Today’s case in point is my newest enemy who doesn’t know me, Anthony William, and all of his stupid celery-juicing. I was blissfully ignorant of all things celery, juices and otherwise, until I started seeing stuff on Instagram about how life-changing this stuff apparently was and learned that ol’ Tony over here is the one that is spearheading this new “wellness” trend. According to this dude, if you juice celery and drink it on an empty stomach you will get magical powers and be the wizardiest wizard that Hogwarts has ever seen, or something like that. I looked him up on Amazon and found out that he refers to himself as the Medical Medium, because I guess why the hell not, so he’s over here talking to the ancient spirits and apparently they’re super into the celery juice and want him to tell us mere mortals all about it. His ‘About’ section on Amazon informed me that he “was born with the unique ability to converse with a high-level spirit who provides him with extraordinarily accurate health information that’s often far ahead of its time”, which loosely translated means “figured out that he can capitalize on his conversations with his imaginary friend by telling people to put celery in their KitchenAid Blenders and then drink the sludge because healthy!”, if I’m reading my crazy-to-English dictionary right.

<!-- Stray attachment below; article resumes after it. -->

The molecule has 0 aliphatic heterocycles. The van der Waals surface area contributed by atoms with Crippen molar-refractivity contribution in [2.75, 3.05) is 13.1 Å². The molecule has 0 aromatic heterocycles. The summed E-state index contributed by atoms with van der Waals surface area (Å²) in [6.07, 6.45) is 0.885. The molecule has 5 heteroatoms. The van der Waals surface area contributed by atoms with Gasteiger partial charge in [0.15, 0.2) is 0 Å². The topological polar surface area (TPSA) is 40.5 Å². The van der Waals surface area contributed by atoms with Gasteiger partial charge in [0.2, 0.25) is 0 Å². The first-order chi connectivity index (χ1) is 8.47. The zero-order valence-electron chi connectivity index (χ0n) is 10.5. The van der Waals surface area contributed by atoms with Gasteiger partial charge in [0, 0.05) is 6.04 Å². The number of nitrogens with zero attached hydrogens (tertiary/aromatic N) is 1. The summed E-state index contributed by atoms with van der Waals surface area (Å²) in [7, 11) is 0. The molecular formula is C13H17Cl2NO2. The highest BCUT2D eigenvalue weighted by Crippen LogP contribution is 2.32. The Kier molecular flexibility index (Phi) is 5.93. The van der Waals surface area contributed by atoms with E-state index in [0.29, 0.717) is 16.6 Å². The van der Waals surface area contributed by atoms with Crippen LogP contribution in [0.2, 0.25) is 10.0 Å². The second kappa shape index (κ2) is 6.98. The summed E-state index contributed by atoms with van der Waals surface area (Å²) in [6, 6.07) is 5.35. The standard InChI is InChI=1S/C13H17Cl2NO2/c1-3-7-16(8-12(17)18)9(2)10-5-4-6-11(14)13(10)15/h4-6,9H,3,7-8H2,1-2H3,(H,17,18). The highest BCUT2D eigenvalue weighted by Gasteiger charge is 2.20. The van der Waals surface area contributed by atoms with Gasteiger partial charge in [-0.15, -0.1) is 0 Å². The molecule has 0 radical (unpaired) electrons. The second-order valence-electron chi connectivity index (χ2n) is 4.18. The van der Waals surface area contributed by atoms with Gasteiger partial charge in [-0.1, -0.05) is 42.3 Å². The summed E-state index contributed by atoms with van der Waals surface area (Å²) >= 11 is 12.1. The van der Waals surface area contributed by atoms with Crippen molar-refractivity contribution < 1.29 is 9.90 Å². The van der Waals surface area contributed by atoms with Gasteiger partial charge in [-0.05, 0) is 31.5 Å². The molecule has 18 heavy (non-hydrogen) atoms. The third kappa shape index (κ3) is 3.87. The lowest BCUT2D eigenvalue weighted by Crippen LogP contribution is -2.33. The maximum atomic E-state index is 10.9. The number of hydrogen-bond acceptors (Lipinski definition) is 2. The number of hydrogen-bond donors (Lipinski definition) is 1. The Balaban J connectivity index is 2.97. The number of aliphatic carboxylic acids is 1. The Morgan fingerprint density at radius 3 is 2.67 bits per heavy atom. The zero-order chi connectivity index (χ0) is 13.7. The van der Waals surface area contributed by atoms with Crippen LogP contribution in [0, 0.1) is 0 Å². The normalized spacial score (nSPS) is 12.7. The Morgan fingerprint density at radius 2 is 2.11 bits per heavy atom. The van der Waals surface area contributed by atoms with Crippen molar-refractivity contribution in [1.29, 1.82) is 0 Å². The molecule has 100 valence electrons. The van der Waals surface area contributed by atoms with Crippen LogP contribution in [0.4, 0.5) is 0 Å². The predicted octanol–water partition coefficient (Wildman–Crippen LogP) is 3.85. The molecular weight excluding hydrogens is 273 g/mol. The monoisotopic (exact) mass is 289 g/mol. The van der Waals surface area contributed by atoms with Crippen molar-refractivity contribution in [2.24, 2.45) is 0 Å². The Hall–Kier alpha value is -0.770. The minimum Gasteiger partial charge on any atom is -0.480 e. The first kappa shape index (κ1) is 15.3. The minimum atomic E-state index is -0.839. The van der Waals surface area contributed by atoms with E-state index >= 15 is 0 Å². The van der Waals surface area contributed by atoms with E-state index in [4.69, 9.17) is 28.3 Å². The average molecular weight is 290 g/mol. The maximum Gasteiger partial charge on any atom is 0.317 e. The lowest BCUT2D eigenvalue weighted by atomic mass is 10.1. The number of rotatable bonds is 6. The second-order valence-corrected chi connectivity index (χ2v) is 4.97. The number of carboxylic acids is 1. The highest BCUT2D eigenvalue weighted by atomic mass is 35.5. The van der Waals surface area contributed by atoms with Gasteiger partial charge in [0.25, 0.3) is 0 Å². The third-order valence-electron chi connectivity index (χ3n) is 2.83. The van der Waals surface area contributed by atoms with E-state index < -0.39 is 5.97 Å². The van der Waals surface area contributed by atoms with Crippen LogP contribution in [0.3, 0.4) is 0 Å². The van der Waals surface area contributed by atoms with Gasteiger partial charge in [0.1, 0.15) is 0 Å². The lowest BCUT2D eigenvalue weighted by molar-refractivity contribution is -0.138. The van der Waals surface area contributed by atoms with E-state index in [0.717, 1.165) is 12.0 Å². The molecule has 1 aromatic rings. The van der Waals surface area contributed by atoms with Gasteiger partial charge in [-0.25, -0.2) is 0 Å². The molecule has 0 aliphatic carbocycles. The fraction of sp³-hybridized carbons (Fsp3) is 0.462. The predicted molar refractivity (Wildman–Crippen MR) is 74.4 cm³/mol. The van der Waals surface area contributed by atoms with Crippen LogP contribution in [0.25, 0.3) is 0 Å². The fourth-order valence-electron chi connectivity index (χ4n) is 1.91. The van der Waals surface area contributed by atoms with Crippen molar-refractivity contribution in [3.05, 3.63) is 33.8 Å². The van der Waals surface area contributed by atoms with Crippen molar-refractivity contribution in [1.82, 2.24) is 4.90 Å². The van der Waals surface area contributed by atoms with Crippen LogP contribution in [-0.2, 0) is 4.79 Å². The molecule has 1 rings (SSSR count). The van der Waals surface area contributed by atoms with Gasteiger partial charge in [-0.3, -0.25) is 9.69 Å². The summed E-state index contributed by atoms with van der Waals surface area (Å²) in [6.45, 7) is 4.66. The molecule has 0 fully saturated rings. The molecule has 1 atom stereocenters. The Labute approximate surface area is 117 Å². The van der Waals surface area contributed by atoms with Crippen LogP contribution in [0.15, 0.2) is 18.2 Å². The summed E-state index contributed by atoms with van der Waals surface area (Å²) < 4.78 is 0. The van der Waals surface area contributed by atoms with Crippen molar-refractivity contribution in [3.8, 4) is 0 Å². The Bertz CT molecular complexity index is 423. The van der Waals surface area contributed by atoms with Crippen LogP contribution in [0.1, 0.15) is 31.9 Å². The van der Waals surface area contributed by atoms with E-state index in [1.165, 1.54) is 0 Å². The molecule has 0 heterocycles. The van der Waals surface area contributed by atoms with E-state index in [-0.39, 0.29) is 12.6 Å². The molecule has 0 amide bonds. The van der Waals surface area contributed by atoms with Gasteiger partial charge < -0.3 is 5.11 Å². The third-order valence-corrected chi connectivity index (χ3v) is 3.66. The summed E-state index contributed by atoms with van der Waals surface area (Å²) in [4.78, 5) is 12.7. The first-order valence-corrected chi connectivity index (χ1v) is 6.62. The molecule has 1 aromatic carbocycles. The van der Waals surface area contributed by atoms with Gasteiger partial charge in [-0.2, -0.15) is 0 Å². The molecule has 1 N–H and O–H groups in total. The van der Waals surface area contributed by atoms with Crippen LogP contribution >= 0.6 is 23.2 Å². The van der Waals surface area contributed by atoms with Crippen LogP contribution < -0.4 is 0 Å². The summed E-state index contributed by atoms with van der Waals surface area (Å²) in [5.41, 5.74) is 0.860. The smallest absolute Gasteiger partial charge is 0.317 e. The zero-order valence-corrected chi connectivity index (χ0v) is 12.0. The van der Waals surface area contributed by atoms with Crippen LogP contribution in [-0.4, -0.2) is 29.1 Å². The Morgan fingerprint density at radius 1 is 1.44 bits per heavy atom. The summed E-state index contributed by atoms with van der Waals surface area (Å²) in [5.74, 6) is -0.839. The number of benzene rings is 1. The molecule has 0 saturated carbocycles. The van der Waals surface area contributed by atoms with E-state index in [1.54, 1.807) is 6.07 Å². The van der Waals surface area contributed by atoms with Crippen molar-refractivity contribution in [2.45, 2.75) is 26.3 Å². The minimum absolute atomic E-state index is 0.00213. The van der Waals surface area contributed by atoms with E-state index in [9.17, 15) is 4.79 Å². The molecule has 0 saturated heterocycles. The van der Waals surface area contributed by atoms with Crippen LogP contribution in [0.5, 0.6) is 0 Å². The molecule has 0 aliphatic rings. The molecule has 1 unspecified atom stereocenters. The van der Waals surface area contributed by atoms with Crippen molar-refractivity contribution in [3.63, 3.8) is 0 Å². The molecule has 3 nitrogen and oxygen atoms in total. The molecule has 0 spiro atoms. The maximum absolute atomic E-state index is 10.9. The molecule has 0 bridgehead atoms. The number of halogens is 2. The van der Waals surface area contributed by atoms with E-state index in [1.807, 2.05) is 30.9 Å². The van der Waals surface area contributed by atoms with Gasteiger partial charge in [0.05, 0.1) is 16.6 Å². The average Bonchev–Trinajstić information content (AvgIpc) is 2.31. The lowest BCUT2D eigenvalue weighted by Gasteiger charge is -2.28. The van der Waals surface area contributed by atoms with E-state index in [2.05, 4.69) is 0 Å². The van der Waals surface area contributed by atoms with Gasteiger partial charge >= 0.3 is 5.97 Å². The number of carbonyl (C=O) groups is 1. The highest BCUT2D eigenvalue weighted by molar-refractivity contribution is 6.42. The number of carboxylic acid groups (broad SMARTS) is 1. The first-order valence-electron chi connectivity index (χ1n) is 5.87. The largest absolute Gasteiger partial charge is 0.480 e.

On the most basic level, I guess celery juicing isn’t the very stupidest thing I’ve ever heard of, because intake of vegetables isn’t a bad thing. Sure, by juicing the celery you’re pulverizing out all the parts of it that make it the healthiest and best for you, but people who don’t eat any vegetables at all who start drinking celery juice are still going to experience a net positive. It’s not the encouraging people to drink celery pulp that I have an issue with. What bothers me is that Anthony William, who has no medical expertise whatsoever, is parading around as someone who can give advice on curing things from strep throat to cancer, when in fact he’s just a dude with an Internet connection and possibly schizophrenia. And if people actually believe they’re going to get well by following his advice, potentially choosing his methods over traditional medical treatments from actual professionals, then he is causing real harm.